• The alkanolamine is a secondary or tertiary amine containing from 4 to 9 carbon atoms, with each alkanol moiety containing 2 to 3 carbon atoms. Suitable alkanolamines include diethanolamine, diisopropanolamine, triethanolamine, triisopropanolamine and N-methyldiethanolamine. Preferably triisopropanolamine is employed. In addition, certain primary amines including the ethoxylated derivatives of isopropanolamine, namely HO(C2H9O)2C3H6NH2 (polyglycolamine) and H2NC3H6(C2H4O)2-C3H6NH2 (polyglycoldiamine) are also suitable. The amine, if present in the mixture, is employed at a concentration of at least about 1 percent, and less than or equal to about 10 percent, preferably less than or equal to about 3 percent, by weight of the coating composition.
  • Alternatively, the thickening agent can be a mixture of a solid fatty acid and an alkanolamine. The fatty acid in this mixture contains from 12 to 22 carbon atoms and is at a concentration of at least about 7 percent, preferably at least about 12 percent, and less than or equal to about 40 percent, preferably less than or equal to about 30 percent, by weight of the coating composition. Suitable acids include stearic, palri- tic, lauric and myristic acids. Preferably stearic acid is employed.
  • The alkanolamine in this mixture is a secondary or tertiary amine containing from 4 to 9 carbon atoms, with each alkanol moiety containing 2 to 3 carbon atoms. Suitable alkanolamines are diethanolamine, diisopropanolamine, triethanolamine, triisopropanolamine and N-methyldiethanolamine. Preferably triisopropanolamine is employed. In addition, certain primary amines including the ethoxylated derivatives of isopropanolamine, namely HO(C2H4O)2C3H6NH2 (polyglycolamine) and H2NC3H6(C2H4O)2-C3H6NH2 (polyglycoldiamine) are also suitable. The amine is present at a concentration which is about 0.1 to 1.0 of that needed to-exactly neutralize the solid fatty acid in the mixture.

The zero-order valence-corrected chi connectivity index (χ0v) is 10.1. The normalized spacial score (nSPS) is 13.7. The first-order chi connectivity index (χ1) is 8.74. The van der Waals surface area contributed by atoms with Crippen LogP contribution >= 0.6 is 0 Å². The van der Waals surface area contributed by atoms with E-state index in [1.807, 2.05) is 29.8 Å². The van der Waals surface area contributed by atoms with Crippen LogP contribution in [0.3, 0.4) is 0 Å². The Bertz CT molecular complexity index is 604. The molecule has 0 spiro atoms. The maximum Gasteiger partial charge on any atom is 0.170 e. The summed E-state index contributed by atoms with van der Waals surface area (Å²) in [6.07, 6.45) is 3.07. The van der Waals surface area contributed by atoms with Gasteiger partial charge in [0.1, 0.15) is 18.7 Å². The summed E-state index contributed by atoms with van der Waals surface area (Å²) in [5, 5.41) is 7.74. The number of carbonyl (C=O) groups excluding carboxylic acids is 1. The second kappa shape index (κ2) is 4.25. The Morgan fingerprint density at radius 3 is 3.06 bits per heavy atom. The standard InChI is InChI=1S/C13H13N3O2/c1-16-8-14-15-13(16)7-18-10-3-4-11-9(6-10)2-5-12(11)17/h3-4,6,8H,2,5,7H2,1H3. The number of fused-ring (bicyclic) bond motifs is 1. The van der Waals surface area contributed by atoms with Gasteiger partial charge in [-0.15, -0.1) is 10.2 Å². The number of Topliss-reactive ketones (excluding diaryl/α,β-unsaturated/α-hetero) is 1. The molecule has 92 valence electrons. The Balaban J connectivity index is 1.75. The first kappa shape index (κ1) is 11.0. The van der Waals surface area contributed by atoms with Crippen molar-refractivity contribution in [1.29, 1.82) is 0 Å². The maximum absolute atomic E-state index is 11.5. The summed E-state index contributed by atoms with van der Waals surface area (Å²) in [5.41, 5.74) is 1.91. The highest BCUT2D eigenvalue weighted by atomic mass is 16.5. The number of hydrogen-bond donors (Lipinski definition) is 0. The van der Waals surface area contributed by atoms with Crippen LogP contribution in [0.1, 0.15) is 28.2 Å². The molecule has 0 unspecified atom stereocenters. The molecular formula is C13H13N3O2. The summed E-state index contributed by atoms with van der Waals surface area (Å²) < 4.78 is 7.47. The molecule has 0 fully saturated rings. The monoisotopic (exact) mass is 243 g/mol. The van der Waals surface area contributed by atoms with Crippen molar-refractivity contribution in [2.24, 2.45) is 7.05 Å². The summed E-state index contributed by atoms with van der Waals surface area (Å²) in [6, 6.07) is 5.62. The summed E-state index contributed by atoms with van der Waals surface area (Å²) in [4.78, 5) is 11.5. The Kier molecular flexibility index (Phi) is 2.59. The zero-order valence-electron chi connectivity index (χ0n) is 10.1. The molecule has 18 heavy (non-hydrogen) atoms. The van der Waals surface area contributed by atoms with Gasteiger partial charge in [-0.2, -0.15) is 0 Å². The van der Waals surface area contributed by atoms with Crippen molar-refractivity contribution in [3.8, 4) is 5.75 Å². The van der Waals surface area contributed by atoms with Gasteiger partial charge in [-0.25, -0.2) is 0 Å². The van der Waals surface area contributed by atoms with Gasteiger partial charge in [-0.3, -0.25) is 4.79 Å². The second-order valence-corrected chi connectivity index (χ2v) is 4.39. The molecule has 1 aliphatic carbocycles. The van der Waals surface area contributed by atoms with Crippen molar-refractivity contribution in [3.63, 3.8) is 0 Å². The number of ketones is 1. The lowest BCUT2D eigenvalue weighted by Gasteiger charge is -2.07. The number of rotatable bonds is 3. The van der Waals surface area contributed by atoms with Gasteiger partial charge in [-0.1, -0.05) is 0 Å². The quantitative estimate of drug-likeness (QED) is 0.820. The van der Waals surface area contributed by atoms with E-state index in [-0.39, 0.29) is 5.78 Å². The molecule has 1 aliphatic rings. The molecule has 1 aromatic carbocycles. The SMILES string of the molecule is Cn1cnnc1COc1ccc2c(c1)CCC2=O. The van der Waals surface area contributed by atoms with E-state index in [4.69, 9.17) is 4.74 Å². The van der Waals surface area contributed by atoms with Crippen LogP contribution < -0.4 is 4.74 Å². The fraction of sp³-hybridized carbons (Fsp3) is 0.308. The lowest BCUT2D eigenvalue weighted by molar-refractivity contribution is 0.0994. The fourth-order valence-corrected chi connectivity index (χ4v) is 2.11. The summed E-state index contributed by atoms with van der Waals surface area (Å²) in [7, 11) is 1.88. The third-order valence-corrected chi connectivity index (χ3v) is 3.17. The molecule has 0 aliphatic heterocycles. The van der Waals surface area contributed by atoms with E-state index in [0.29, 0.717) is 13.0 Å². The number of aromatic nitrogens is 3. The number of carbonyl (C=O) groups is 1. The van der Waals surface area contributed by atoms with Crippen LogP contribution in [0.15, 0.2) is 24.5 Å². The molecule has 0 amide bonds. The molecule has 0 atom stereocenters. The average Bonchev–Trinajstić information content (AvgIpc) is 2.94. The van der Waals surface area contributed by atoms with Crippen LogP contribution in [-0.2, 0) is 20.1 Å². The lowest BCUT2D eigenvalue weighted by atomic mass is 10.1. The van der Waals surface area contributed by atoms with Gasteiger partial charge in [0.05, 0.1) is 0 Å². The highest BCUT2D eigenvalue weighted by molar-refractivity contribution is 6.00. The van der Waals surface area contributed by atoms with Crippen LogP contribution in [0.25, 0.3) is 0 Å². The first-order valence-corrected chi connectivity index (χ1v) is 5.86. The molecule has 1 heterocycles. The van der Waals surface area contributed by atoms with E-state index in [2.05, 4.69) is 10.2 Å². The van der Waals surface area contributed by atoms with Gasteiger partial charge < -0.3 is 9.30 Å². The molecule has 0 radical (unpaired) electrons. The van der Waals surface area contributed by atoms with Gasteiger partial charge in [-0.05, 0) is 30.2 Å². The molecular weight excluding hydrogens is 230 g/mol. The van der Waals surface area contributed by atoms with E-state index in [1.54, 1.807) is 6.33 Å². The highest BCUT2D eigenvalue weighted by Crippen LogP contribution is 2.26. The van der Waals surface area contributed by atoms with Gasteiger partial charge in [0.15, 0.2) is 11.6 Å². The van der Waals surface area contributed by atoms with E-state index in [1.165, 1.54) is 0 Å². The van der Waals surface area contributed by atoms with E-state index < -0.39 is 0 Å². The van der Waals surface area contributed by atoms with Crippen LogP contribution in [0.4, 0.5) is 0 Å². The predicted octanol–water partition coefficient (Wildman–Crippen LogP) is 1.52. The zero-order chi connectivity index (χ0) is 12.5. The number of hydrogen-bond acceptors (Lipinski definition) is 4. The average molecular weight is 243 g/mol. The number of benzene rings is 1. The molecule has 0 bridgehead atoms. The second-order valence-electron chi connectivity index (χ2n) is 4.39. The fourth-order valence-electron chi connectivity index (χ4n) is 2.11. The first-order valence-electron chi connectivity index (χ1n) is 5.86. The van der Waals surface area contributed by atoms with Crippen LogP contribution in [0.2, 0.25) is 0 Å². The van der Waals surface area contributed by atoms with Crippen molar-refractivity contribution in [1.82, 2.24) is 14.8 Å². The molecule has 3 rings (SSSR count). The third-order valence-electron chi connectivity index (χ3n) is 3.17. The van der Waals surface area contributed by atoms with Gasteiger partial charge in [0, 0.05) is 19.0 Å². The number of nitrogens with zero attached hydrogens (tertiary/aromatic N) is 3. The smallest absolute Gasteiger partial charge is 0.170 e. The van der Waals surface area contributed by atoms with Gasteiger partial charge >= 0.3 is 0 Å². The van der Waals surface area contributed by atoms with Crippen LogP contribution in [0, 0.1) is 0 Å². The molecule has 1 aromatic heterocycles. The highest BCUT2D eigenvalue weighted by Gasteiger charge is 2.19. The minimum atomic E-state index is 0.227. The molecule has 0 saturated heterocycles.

• Examples 1-33
  • Compositions which are suitable for use in marking the contact points on the occlusal surfaces of a pair of occluding teeth are prepared by mixing various combinations of the components shown in Tables 1 and 2. In each example, the components listed in the tables make up 100 percent of the coating composition. The components in each example are added to a mixing vessel in any sequence and mixed manually. Compositions having the desired properties noted above are obtained after a short period of mixing. Generally, low heating at a temperature in the range of 30-70°C is used to facilitate the mixing process.